"I think it's possible that there's an occurrence in somebody's life, a tragedy or a loss, that leaves them vulnerable; hurts their immunity to evil. And all of a sudden, at that point in their lives when they're weakened, they're open to evil... and they can become evil."
REVIEW: There's a monster of the week in Empedocles, an under-developed one, but one hardly notices given that the show's continued focus on the personal lives of the leads is what entrances. We never really find out what the fiery being is. Demonic possession? Elemental? Evil disease? Did it kill Doggett's son while in another host? Seems so. And they do have the most recent host strapped to a hospital bed, but her fate is ambiguous. There certainly isn't a sense that the murder of Doggett's boy has been solved. Where do the visions come from? And why is Denise Crosby doing such a small part? It's like she's meant to return or something! So on that front, while we get good effects and some strong tension, it's not a satisfying story. Thematically, it's not too bad, from the joke about being fired before merging with a flaming entity, and then the focus on the guy's family, just as the X-Files are growing their own (new agents, and of course, Scully's problematic pregnancy with everyone asking who the "husband" is). But where the episode actually lives is with the four leads.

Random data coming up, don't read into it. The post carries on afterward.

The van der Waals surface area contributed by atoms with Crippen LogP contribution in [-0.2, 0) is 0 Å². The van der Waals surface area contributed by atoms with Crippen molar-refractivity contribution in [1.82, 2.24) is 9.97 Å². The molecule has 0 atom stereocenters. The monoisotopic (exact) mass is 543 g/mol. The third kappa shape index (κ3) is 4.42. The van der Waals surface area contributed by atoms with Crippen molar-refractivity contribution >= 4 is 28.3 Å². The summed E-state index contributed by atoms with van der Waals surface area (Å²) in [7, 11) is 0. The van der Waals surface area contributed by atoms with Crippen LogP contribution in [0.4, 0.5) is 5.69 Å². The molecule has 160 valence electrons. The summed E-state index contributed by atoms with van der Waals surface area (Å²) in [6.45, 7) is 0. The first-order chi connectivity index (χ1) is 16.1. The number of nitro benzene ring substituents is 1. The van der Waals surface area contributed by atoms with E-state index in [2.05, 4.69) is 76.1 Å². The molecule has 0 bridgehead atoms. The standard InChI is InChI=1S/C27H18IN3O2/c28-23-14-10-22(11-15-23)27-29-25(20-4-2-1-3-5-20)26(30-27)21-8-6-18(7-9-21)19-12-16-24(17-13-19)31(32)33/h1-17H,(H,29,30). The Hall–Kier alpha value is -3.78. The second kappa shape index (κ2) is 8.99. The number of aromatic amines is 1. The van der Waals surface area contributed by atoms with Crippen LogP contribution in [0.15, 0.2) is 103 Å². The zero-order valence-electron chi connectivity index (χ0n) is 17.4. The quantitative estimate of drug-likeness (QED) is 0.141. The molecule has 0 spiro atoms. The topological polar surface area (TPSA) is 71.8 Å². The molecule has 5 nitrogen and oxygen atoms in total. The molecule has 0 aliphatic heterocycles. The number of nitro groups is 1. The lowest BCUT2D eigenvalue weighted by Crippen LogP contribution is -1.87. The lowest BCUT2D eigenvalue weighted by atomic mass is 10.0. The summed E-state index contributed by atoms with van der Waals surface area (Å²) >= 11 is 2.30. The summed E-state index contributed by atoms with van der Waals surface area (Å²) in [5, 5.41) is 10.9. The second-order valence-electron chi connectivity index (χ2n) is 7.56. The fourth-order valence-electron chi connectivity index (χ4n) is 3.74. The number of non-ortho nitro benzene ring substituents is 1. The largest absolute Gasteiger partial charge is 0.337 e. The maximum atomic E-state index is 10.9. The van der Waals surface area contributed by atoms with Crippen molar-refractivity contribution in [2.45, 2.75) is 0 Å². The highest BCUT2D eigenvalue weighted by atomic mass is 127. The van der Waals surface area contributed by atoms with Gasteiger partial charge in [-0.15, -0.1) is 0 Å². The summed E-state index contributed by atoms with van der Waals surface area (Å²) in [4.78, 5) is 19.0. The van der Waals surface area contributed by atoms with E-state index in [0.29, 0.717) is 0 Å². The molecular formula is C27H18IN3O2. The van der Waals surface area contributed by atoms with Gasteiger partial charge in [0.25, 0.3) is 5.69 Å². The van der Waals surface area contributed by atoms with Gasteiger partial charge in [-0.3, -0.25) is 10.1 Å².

Yes, four. Agent Reyes is back, still light smiles and nicotine addiction, and pushing the guys' buttons something fierce. No wonder Scully likes her. It takes a woman with real gall to tell Mulder he's closed-minded, but it works. Post-abduction Mulder is an edgy guy (with everyone but Scully, at least), but he's closer to her position. Doggett, on the other hand, denies even his own experiences with the paranormal. Kersh commended him in the previous episode for getting more arrests than Mulder ever did. He's a cop FIRST, and comes at these things from that angle. He DOES get results. Beating the pavement, knocking on doors, following traditional leads has its place even in The X-Files, and this case does have human faces behind it. You just can't understand what's really happening with police work alone, and so a Doggett will always need a Mulder, a Scully or a Reyes, but I think the episode also suggests Reyes needs a Doggett. Mulder's contention that she'd be a good X-Files agent is more of a threat than she realizes. Her New Age view of the world just isn't something you can bring to the Justice Department.
Reyes plays a big part, and Doggett is eventually pushed to an uncomfortable place where he can accept some of the things he's denied. Mulder and Scully are somewhat sidelined, but we still feel their presence. From a hospital bed, Scully nevertheless plays matchmaker and forces these disparate agents into a team. By strength of will, she forces Mulder to trust Reyes and Doggett, and through his involvement, I think Doggett gets to know Mulder a bit better. A light touch is kept through the Scully-Mulder scenes, but there's still tension there. We're getting very close to her giving birth to SOMETHING.
THE TRUTH IS OUT THERE: There's a scene where Mulder says none of his files talk about crime-related visions as anything more than random. Has the Millennium Group been in there and expunged information on the kind of people they routinely recruited? Reyes' special ability really did evoke people like Frank Blank and Lara Means. Or is it just me?
REWATCHABILITY: Medium-High - Another great episode where the leads get to explore their new dynamic. There just isn't enough room for the A-plot to breathe and make proper points.